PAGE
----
Caring, compassionate climate change advocates are meeting in Glasgow to try to fashion a habitable world for future generations. The haphazard response by the world’s nations to the COVID-19 pandemic [and deliberately deadly decisions by our former president and others of his ilk] shows that humanity still lacks the will to combat global warming.
Somebody might lose a nickel in the process.
The climate conference is in Scotland. In June Caroline Rance, of Friends of the Earth Scotland pointed out the “obscenity” of Scottish plans for a new oil field. “If ministers are serious about facing up to the climate crisis,” she said, “they must end their support for climate wrecking fossil fuels at home and abroad.”
The United States’ official envoy to the conference John Kerry told the BBC the Glasgow confab is the “last be hope for the world to get its act together.”
Don’t count on it.
At mid-October, Canada’s CTV News reported, Mexico’s government claimed Tuesday that it is leading a transition to more renewable energy, even though President Andres Manuel Lopez Obrador is pushing to restrict private wind and solar projects.”
Talk is cheap.
Many of our biggest banks have touted their commitment to climate concerns. But in April, Raw Story looked behind the curtain: “Yes, nearly all of the country’s biggest banks have now committed to achieve ‘net-zero’ climate emissions by 2050. But, at the same time, those same banks are continuing to loan trillions to the companies most responsible for causing climate change.”
A quick spurt of positive publicity, followed by business as usual.
In October the BBC asks, “Can you stop Norway drilling the oil that made it rich?” And then provided the answer: “Norway’s oil and gas sector will not be dismantled, new government says.”
A month earlier CNBC reported: “As world leaders prepare for one of the most important climate summits ever held, UN-backed research shows governments are collectively planning to extract far more fossil fuels than would be consistent with global climate targets.”
These actions – shouting louder than any patronizing palaver – reflect an unflattering inflexibility to ride the Flux that guides the world.
Katharine Hayhoe, a climate scientist at Texas Tech, puts it succinctly, according to Daily Kos: “We have built a civilization based on a world that doesn’t exist anymore.”
World civilization is driven by greed. The countries encourage and condone it to fill their own coffers. Sometimes the evidence screams even louder.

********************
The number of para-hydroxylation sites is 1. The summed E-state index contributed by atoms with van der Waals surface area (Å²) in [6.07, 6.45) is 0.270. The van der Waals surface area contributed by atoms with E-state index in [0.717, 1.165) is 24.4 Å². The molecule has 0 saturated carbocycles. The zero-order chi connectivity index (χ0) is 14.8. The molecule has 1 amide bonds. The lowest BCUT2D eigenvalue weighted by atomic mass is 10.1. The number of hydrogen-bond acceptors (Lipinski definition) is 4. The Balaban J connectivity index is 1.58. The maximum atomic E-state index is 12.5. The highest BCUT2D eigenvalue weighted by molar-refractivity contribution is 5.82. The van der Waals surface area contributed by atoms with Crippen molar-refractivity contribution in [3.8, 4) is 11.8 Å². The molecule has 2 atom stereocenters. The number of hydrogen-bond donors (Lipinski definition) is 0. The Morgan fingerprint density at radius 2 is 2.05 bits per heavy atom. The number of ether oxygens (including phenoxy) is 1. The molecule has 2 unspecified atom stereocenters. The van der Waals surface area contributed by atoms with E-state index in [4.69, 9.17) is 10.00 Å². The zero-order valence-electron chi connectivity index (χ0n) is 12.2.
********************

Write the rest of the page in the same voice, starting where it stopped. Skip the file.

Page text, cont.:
Just before the Glasgow meeting, Democracy Now reported on the work of investigative journalist Daniel Boguslaw: “As Sen. Joe Manchin demands Democrats drop critical climate funding to replace coal- and gas-fired power plants with renewable energy sources, investigative reporting into the financial dealings of Manchin reveals that he has profited over $4.5 million from investments in West Virginia coal companies since he became a U.S. senator.”
I’m not sure if economist and New York Times columnist Paul Krugman was being ironic when he tweeted: “Future historians – if there are any future historians, that is, if civilization doesn’t collapse – will be astonished that we let the planet burn for the sake of an industry that employs less than 3% of workers even in West Virginia.”
Obviously, it’s not those 3% who matter to Sen. Manchin. What matters is using his office to protect his own polluted profits – at the expense of only the entire planet. What a legacy.
And last year, the BBC informs us, on this planet, stricken by a pandemic that shuttered offices, businesses and many industries, temporarily if not permanently, “The build-up of warming gases in the atmosphere rose to record levels in 2020, according to the World Meteorological Organization.
“The amounts of CO2, methane and nitrous oxide rose by more than the annual average in the past 10 years.”
And, of course, foolish fossil fuelers are cranking up production as people continue to ignore the pandemic. That inaction is the template for the lack of commitment to reduce global warming.
In April, the International Energy Agency called for, “a total transformation of the energy systems that underpin our economies.” But when one person can thwart those efforts and when that person is allied with the richest and dirtiest corporations in the world, the forecast for future generations is hot and getting hotter.
This essay is part of The Oklahoma Observer’s participation in Covering Climate Now, an ongoing global journalism collaboration aimed at strengthening coverage of the climate story.